Are you ready to take that increased student engagement and amplified student voice and kick it up a notch? Are you ready to be a “guide on the side” and give students the ability to learn at their own pace and perhaps even in their own place? If so, then make HyperDocs your #onenewthing. HyperDocs are lesson designing for the 21st-century classroom because it removes the teacher from the front of the room and creates opportunities for the students to engage with content in a way that forces them to move from consumption to creation. The tenants of a HyperDoc require a student to engage, explore, explain, apply, share and reflect on their learning. Since the lesson is packaged in a digital format (which means that you can give students a choice in how they access content), it allows the teacher to remove themselves from the front of the room and assist students on an individual basis as they work through the HyperDoc. And since students are not bound by a traditional lecture session, they are able to work at their own pace, often in their own place, seeking out assistance as needed. To learn more about HyperDocs, check out the official website, https://hyperdocs.co/ or explore the HyperDocs Facebook group to interact with other teachers on this HyperDoc journey. There is also an awesome book that will walk you through the philosophy and creation of Hyperdocs.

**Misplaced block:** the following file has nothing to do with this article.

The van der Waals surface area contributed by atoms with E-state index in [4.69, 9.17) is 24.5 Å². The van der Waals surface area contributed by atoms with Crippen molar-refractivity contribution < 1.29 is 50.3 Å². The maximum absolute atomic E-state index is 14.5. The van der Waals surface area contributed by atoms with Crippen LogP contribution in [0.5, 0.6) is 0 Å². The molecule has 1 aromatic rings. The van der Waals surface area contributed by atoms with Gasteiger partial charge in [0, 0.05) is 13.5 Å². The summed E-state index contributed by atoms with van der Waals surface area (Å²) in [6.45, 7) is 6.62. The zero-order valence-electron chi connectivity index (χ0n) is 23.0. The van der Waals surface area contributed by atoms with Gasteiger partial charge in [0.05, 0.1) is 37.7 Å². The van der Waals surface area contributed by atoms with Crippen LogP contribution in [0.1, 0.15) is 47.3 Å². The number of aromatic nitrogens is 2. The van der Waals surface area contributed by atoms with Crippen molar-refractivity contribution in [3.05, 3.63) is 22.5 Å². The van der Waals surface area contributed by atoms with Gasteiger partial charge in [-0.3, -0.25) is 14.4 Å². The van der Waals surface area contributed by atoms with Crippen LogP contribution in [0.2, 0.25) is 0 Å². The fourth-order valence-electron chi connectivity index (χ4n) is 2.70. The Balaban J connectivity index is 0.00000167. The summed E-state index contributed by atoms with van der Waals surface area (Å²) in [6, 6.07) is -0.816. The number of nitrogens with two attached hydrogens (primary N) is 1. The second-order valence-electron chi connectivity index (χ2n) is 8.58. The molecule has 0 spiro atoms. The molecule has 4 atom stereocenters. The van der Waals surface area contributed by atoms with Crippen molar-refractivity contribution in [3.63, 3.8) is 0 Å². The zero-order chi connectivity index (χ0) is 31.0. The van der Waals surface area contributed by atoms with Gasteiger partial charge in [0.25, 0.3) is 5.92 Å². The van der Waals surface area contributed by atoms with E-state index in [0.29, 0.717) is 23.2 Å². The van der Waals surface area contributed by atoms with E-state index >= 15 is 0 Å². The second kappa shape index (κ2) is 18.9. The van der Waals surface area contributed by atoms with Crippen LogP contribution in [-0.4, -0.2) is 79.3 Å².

Gives Students a Platform to Share and Celebrate Their Awesomeness
We live in a Youtube world where people have become millionaires by sharing videos of the most mundane aspects of their lives. I cannot even count the number of times I have seen my kids watching videos of other kids play video games, playing with slime, unwrapping boxes or sharing their thoughts and beliefs about any random topic that pops into their minds. Our students want to be heard. They want to leave a footprint and they want to see what their peers are up to. Not only do kids want to see each other, but their parents want to be able to see what they are doing as well. That is why learning how to use social platforms like Flipgrid or Seesaw might be a great #onenewthing.